ONE OF THE WORLD’S most prolific filmmakers, the late, great Raúl Ruiz is on view again at the Film Society of Lincoln Center, which is presenting part two of the retrospective it began in December 2016, one of the highlights of the year. This round offers such rarities as The Insomniac on the Bridge (1985), The Blind Owl (1987), Comedy of Innocence (2000), and Mammame (1986)—a film record of Jean-Claude Gallotta’s nine-person dance performance. It also includes Night Across the Street (2012), Ruiz’s final film, and a weeklong run of Time Regained (1999), his adaptation of Proust’s In Search of Lost Time. Not to be overlooked is The Wandering Soap Opera (1990/2017), a hilarious spoof on Chile’s sociopolitical scene, comprising a series of acting workshops filmed by Ruiz, which have only recently been edited by his widow, Valeria Sarmiento.
Night Across the Street (2012) is one of the gems, a charming riff on some of the Chilean director’s favorite subjects—time, memory, language, and death—and among his most inventive works. The credits indicate that the film was “freely inspired” by the stories of Hernán del Solar (not a novel, as the English translation states) under the title La noche de enfrente (1952). Del Solar was a literary critic and poet who won the Chilean National Prize for Literature in 1968. Although the book does not appear to be available in English, the introduction to the Spanish text identifies del Solar—who was born in 1901—as a modernist, describing him as the “critic as narrator,” a fusion also applicable to Ruiz, whose reflexive aesthetics and insatiable appetite for storytelling are both evident here.
Before the opening scene, a literature teacher reads from a book, the subject of his translation lesson. He reads the first sentence in French and the second in Spanish, a key to the lesson to follow as well as a reminder of Ruiz’s facility with both languages. The teacher (Christian Vadim)—who may or may not be the novelist Jean Giono—discusses time with his pupil Celso Roble (Sergio Hernández). Time doesn’t really pass, they agree, but is made up of marbles, which might be strung together as a necklace that one might play with—the very thing Ruiz does in his film via a fluid style that reflects the narrative’s comfortable transitions between present and past.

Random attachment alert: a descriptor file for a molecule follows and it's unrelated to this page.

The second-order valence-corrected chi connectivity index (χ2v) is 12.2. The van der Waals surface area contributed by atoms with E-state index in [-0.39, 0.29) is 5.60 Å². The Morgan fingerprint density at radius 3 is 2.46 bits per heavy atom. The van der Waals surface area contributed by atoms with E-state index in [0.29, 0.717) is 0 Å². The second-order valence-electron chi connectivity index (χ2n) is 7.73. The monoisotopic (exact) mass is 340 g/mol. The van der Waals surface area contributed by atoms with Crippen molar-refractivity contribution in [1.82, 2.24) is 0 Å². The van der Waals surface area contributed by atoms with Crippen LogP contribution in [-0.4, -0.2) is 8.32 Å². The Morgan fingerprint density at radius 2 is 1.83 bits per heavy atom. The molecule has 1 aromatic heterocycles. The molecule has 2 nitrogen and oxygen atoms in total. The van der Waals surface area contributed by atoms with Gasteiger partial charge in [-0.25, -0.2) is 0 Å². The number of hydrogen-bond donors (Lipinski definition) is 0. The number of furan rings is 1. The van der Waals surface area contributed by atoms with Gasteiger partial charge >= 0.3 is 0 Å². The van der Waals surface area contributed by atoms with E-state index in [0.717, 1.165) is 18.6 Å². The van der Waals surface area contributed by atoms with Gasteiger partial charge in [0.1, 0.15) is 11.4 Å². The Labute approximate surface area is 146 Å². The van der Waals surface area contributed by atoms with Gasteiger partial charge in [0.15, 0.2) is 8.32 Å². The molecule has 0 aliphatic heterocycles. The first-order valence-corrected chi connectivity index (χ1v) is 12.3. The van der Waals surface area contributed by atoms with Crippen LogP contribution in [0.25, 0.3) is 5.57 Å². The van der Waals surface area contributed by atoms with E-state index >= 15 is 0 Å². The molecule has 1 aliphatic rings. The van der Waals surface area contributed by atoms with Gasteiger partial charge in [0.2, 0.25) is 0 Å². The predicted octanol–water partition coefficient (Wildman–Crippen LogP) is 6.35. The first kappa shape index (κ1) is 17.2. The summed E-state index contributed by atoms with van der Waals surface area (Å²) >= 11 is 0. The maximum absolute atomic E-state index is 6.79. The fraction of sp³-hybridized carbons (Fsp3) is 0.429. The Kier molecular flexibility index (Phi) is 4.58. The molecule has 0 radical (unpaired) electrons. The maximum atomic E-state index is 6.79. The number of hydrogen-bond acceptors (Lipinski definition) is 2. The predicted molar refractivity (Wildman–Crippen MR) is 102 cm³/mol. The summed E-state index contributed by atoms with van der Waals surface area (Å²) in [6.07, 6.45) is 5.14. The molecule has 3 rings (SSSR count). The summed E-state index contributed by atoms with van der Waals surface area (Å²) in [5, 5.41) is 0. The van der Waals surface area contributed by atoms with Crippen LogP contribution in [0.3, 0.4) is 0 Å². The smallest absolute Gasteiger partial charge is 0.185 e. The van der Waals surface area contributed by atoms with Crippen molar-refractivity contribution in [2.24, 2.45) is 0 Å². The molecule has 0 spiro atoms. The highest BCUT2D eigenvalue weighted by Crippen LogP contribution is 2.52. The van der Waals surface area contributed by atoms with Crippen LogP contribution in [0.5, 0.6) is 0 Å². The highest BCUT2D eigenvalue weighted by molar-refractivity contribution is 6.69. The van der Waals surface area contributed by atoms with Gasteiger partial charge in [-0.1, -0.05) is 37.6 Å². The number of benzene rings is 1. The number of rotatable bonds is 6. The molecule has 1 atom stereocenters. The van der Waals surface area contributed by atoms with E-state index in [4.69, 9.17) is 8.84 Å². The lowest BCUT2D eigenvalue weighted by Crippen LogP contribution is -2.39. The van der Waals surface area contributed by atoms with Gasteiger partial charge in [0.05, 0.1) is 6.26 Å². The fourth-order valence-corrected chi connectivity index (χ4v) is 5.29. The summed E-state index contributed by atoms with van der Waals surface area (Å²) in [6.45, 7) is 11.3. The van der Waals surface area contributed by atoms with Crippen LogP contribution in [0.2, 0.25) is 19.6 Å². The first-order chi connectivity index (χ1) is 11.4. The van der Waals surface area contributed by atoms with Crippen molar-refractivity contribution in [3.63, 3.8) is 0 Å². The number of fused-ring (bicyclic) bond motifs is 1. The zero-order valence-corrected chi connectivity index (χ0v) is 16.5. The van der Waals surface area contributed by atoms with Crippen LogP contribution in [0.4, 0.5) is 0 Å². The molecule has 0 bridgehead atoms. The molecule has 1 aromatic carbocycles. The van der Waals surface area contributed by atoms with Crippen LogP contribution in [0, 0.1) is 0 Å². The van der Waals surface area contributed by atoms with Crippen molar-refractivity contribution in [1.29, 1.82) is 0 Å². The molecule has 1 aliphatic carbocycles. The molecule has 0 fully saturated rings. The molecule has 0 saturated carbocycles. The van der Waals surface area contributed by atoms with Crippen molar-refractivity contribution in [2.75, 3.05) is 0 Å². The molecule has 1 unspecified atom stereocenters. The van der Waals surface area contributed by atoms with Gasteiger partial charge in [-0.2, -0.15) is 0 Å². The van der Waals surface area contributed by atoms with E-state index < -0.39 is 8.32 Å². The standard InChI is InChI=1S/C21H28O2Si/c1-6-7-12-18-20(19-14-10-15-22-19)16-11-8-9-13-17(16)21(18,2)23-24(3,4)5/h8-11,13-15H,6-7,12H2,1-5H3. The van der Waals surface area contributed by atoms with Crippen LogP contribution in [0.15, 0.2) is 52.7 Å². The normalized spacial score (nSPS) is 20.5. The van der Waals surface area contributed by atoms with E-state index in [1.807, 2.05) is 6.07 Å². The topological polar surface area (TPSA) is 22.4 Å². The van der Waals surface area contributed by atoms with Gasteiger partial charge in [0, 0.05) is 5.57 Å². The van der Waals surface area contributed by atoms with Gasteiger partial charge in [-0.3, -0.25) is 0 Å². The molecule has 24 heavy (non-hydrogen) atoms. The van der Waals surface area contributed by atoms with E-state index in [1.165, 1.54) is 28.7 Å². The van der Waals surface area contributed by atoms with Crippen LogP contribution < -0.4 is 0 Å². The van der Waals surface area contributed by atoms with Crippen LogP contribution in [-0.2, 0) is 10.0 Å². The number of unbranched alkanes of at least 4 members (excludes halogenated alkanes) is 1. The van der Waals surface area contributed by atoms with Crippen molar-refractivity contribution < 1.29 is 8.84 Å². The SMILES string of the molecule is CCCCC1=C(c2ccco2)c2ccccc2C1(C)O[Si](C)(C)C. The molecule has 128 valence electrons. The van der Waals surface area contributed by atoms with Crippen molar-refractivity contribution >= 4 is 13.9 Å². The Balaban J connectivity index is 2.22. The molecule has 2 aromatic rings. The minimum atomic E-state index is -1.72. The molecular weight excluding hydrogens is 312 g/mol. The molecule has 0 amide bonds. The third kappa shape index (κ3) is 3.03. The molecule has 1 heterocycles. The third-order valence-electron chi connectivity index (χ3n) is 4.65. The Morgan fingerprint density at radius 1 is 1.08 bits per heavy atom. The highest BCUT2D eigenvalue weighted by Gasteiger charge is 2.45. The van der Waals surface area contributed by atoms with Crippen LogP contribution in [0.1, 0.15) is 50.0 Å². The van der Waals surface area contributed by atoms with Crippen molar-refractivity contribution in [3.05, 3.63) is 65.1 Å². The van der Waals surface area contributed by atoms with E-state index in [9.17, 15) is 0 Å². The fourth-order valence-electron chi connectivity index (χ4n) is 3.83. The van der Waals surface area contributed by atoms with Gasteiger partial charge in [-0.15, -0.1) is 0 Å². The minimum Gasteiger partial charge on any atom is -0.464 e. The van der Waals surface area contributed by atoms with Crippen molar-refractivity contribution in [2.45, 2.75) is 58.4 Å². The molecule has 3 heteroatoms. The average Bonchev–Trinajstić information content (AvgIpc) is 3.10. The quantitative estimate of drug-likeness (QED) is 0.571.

The ostensible narrative is slight: Celso Roble, an office clerk about to retire, reflects nostalgically on the past while voicing odd premonitions of the future. These reflections are enactments of young Celso’s (Santiago Figueroa) childhood. His astonishing grasp of cultural and historical facts goes unappreciated by family and teachers, but his sense of adventure and love of art are embodied in the figures of Long John Silver (Pedro Villagra) and Ludwig von Beethoven (Sergio Schmied), and he chats amiably with both on a daily basis. In one episode, he invites Beethoven to the movies, which young Celso describes as the greatest invention of our time. As signs of their continued significance in Celso’s adult life, each historical figure is symbolized in the mise-en-scène of the present—Silver via ships in bottles and references to the sea, Beethoven by a bust and portraits peppered throughout the film.
These time shifts are elegantly mirrored by Ruiz’s graceful tracking camera. Moving gently across the actors, he reveals a space in which a figure or a situation peripheral to the one in the foreground subtly comments on the latter or places it within a larger context. Cuts are reserved for more literal shifts between past and present.
Ruiz avoids melodrama, except to draw attention to its mawkish insincerity or expose it as a suspect vehicle of bankrupt ideas—as, indeed, The Wandering Soap Opera cleverly demonstrates. So if Celso’s life never turned out as brilliantly as the gifted, visionary child imagined it might, the point is not belabored. Nor is Celso’s response to Giono that the reason he had not retired earlier is that he is waiting for the man destined to murder him. We are more engaged with distracting sidebars and self-conscious commentaries that characterize everyday existence, like the repeated requests of a secretary for four-letter words to complete her crossword puzzles. Even Celso’s fate is treated with Ruiz’s typical irony and resignation.
It’s tempting to read a great artist’s final work autobiographically, as if he or she were fully aware that it was in fact the last. We tend to see certain last films—Dreyer’s Gertrud (1964), Bresson’s L’Argent (1983)—as summations of the forms and themes that preoccupied the artists. What of Ruiz? Is Celso’s remark that he’s a “port without seagulls” a hint that the filmmaker felt he had run out of ideas? Should the character’s retirement and death—comically foreshadowed by the alarm clock that interrupts scenes to remind him to take his meds—be understood in terms of Ruiz’s encroaching illness and farewell to cinema? Perhaps. But there is some consolation in thinking that Celso speaks for Ruiz when he says, “We only lend ourselves to death,” which is, after all, in the neighborhood—just across the street.